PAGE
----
Finding and getting a job can be a challenging process, but knowing more about job search methods and application techniques may increase your chances of success. CareerOneStop from the U.S. Department of Labor offers information that can help you:
- Plan your job search
- Search for a job
- Write resumes and cover letters and fill out applications
- Create a career network
- Interview for a job and negotiate your salary
- State Job Banks – Search your state to locate job openings in your area.
- Occupational Outlook Handbook – Find information on educational requirements, growth rates, median pay, and more for hundreds of career fields.
- State, Regional, and Local Resources – Locate Department of Labor programs and services near you.
- Federal Government Employment – Learn how to get a job with the federal government using USAJOBS.
Jobs for Teens and Young Adults
- Learn about occupations to help you plan your future (for grades K-12).
- Find tips and information for teens about how to get a job.
- Watch videos about federal jobs.
- Get help entering the job market. If you’re age 16 to 24 and need help finishing school, exploring career options, finding training, or searching and applying for jobs, GetMyFuture is for you. There’s a special section on support for young people who struggle with addiction, have a criminal record, have children, need help with housing, or face other challenges.
- Learn about Job Corps, a free educational and vocational training program that helps low income people ages 16 through 24 learn a trade, earn a high school diploma or GED, and get help finding a job.
Jobs for Older Workers
The Senior Community Service Employment Program (SCSEP) is a community service and work-based job training program for older Americans. The program provides training for low-income, unemployed seniors.
If you are an older worker looking for a job, here are some tips to help you focus employers on the positive aspects of hiring an older worker.
Jobs for Laid-off Workers
If you have recently lost your job, visit CareerOneStop’s Worker ReEmployment section for information and resources on job searching, benefits, and training options after a layoff.
Job Information and Resources for Women
Women can find information specifically about and for women in the workforce at the Department of Labor Women’s Bureau.
- The Resources page has information about equal pay, pregnancy and breastfeeding, paid leave, women of color, and more.
- The Working Women’s Clearinghouse offers federal government resources, tools, and publications to help if you’re looking for a job, trying to advance in your career, dealing with workplace issues, or planning for retirement.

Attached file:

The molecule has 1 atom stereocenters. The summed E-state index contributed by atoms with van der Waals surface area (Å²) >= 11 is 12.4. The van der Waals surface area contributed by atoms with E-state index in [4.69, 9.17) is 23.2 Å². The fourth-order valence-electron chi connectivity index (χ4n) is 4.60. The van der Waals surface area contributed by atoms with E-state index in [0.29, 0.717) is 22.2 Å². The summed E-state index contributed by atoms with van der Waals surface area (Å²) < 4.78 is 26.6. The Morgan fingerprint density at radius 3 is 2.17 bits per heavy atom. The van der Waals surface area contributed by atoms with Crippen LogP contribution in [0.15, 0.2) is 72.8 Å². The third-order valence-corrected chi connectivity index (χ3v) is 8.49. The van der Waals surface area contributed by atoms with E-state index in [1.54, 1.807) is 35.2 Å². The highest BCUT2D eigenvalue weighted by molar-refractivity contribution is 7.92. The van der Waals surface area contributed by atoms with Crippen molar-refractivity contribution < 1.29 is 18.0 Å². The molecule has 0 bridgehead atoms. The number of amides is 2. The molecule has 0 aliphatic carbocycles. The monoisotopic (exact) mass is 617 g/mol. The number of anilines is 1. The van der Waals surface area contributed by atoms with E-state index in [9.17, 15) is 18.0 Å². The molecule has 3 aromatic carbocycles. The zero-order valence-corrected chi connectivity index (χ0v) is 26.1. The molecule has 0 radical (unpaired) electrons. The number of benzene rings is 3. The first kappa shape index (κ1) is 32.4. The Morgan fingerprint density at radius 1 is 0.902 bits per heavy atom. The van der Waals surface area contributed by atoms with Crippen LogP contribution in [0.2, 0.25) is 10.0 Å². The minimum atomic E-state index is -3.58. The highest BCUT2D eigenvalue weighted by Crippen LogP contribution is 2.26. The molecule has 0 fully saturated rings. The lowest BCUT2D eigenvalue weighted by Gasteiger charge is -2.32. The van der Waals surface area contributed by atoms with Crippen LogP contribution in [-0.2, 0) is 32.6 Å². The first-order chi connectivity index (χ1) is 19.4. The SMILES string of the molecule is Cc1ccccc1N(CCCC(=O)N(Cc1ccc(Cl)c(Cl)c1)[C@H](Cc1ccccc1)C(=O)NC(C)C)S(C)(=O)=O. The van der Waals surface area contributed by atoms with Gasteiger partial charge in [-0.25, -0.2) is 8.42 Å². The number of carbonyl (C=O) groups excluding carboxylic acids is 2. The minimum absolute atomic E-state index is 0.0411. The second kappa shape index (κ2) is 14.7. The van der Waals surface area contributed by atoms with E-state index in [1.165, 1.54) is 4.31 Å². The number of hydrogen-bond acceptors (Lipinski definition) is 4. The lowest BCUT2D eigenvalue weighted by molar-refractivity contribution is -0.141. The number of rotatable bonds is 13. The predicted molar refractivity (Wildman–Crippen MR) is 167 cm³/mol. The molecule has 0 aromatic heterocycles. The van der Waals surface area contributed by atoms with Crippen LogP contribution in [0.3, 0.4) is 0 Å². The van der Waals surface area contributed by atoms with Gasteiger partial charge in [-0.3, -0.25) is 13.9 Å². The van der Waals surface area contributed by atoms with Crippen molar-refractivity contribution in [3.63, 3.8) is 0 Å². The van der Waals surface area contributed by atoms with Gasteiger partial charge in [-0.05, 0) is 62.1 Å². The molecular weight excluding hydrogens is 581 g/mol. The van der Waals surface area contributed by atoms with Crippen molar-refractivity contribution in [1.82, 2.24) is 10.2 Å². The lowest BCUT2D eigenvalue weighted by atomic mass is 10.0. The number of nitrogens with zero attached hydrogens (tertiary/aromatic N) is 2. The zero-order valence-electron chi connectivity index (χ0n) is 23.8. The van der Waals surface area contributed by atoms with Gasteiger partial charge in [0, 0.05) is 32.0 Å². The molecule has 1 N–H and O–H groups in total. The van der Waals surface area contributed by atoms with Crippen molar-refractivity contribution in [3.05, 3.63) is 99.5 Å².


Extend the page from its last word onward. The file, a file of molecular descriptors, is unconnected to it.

While some companies honestly want to help you find a job, others are more interested in taking your money. Learn how to recognize scams and file a complaint:
- Job scams and how to avoid them
- Work at home schemes to avoid
- If you were scammed, you can file a complaint online or call the Federal Trade Commission (FTC).
Apprenticeships combine on-the-job training and related instruction to give you skills to advance in your chosen field.
Apprentice programs vary in length from one to six years. During that time, as an apprentice, you’ll work and learn as an employee. When you complete a registered program, you will receive a nationally recognized certificate from the Department of Labor (DOL) as proof of your qualifications.
For more information:
- Visit the DOL’s website on Registered Apprenticeships.
- To locate an apprenticeship program near you, click on your state on the Search Apprenticeships Near You map of the U.S.
- If you’re a woman looking for an apprenticeship in the field of construction, transportation, or protective services, check out the Women Build, Protect & Move America portal. You’ll find resources for local and nationwide apprenticeships as well as information about the different jobs in each field, professional trade organizations, and your rights on the job.
You are self-employed if you operate a trade, business, or profession either by yourself or with a partner.
Find out the basics of self-employment to help you succeed in the small business world:
- Starting and Financing a Small Business – Explore opportunities and get tips to help you succeed.
- Tax Information – Learn about filing requirements for the self-employed, reporting responsibilities, and more.
- Health Insurance – Explore coverage options for the self-employed.
- Social Security Information for the Self-Employed (PDF, Download Adobe Reader) covers how to report your earnings when you file your taxes.
Work from Home